Chinese Gen-Z carries on Long March spirit to fight COVID-19 epidemic
Published: May 04, 2022 08:55 AM Updated: May 04, 2022 09:21 AM

Editor's Note:

This year marks the 100th anniversary of the founding of the Communist Youth League of China (CYLC) and the Chinese youth today, mostly comprising of Gen-Z, are also making great contributions and sacrifices toward overcoming the serious challenge of their time - the COVID-19 epidemic. Since the coronavirus disease hit Wuhan in 2020, numerous Chinese young have proven themselves as fully capable and qualified of playing a key role in safeguarding the country and its people from the epidemic. These are just some of the stories received recounting how China's youth are so valiantly fighting against the epidemic. 

Xu Ziyun

Xu Ziyun

China today, just like many other countries around the globe, is still making great efforts in preventing and curbing the COVID-19 epidemic within its borders to maintain a safe and stable environment for economic development and to see the lives of everyday Chinese people return to normal. In this arduous campaign, the country's gen-Z population, or those born between the late 1990s and early 2000s, have been playing an increasingly significant role. 

"During the SARS outbreak in 2003, we were the children that needed to be protected, and now, in the fight against COVID-19, we're the ones stepping up to the plate to help protect others," said Xu Ziyun, a young doctor from Guangxi University of Chinese Medicine. Xu was dispatched to Baise, a city along China's border with Vietnam in South China's Guangxi Zhuang Autonomous Region, during what was identified as an epidemic outbreak needing urgent attention between February and April 19.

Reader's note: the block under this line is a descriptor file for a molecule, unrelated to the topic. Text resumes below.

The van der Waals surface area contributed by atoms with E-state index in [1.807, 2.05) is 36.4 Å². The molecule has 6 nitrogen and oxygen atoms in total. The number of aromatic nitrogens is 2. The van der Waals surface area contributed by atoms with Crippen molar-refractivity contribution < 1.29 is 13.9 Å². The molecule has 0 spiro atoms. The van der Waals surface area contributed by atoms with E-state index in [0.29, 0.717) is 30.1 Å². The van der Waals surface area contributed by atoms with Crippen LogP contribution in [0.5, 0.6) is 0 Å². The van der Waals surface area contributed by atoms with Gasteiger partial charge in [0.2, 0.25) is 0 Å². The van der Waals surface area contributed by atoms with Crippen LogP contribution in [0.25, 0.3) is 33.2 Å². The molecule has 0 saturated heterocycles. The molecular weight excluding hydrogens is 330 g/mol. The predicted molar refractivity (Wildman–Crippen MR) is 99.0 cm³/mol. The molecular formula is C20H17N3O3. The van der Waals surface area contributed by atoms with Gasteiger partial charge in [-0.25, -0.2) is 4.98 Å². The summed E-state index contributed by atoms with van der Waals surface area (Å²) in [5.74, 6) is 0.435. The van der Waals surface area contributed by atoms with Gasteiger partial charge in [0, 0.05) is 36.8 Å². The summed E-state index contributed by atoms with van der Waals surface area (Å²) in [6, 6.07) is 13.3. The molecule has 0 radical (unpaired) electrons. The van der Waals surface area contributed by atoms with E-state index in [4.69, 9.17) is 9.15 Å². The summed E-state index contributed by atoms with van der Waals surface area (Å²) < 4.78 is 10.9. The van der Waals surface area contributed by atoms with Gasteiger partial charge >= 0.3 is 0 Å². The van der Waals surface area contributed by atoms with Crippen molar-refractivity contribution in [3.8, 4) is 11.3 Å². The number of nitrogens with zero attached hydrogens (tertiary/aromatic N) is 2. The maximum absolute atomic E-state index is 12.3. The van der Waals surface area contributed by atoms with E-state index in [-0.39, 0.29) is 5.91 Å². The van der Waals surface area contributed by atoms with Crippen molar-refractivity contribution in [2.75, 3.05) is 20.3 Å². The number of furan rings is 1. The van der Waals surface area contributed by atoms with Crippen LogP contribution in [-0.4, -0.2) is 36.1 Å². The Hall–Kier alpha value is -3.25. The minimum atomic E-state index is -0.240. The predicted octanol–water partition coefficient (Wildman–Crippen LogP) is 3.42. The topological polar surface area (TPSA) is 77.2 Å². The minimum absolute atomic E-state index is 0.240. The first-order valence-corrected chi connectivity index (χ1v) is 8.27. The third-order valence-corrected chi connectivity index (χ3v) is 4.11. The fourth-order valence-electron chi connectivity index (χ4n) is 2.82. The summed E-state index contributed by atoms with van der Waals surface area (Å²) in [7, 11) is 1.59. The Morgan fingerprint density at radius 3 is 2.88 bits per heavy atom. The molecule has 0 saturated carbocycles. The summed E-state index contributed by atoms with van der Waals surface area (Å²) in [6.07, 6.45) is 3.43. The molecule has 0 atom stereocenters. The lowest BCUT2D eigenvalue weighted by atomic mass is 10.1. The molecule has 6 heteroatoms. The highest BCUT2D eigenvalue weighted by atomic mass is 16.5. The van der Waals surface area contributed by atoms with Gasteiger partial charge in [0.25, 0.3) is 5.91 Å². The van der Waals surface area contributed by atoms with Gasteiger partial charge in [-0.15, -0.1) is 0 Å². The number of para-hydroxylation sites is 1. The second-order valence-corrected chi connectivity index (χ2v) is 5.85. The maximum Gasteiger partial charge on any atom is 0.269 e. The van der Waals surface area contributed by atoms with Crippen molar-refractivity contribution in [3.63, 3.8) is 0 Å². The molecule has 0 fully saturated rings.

Echoing Xu's statement, according to official data, among the more than 42,000 medics dispatched from across the country to aid Hubei in fighting COVID-19 in early 2020, more than 12,000 were under the age of 30. 

Some even lost their lives to the COVID-19 fight early on, and among such valiant warriors are two medical workers, Xia Sisi and Peng Yinhua, both born in 1990 and were part of the those fighting the epidemic prevention frontline. 

Medical workers, including doctors and nurses, continue to play a pivotal role in the epidemic prevention fight, constantly putting their own lives at risk for the sake of public health, but such valiant efforts along with coordinated contributions by individuals from various sectors have meant China's success in minimizing casualties and in containing the virus.  

Massive makeshift hospitals meant to accommodate patients in need of quarantine facilities have been constructed rapidly, without compromising on construction quality or integrity, while massive populations under lockdown in various cities in need of volunteers, deliverymen, and police officers to ensure the smooth delivery of essential goods and services have seen China's youth take up these key roles. 

Full speed, full passion 

Since the emergence of the Omicron variant, many regions across China have seen an uptick in infections, the most serious having been witnessed in Shanghai. The megacity of 25 million currently still faces an uphill battle in curbing infections. 

Part of the large contingency sent to help the megacity cope with the recent Omicron variant infection surge has been young volunteers meant to assist in the construction of large scale quarantine facilities and makeshift hospitals. 

Yang Di

Yang Di, 29, a manager at a subsidiary under the China Construction Eighth Engineering Division, said that at 6:30 am on April 6, his company put out a notice calling for volunteers to help the construction of a makeshift hospital in Shanghai. "I did not think twice about it. I just replied 'I'm in'," he said.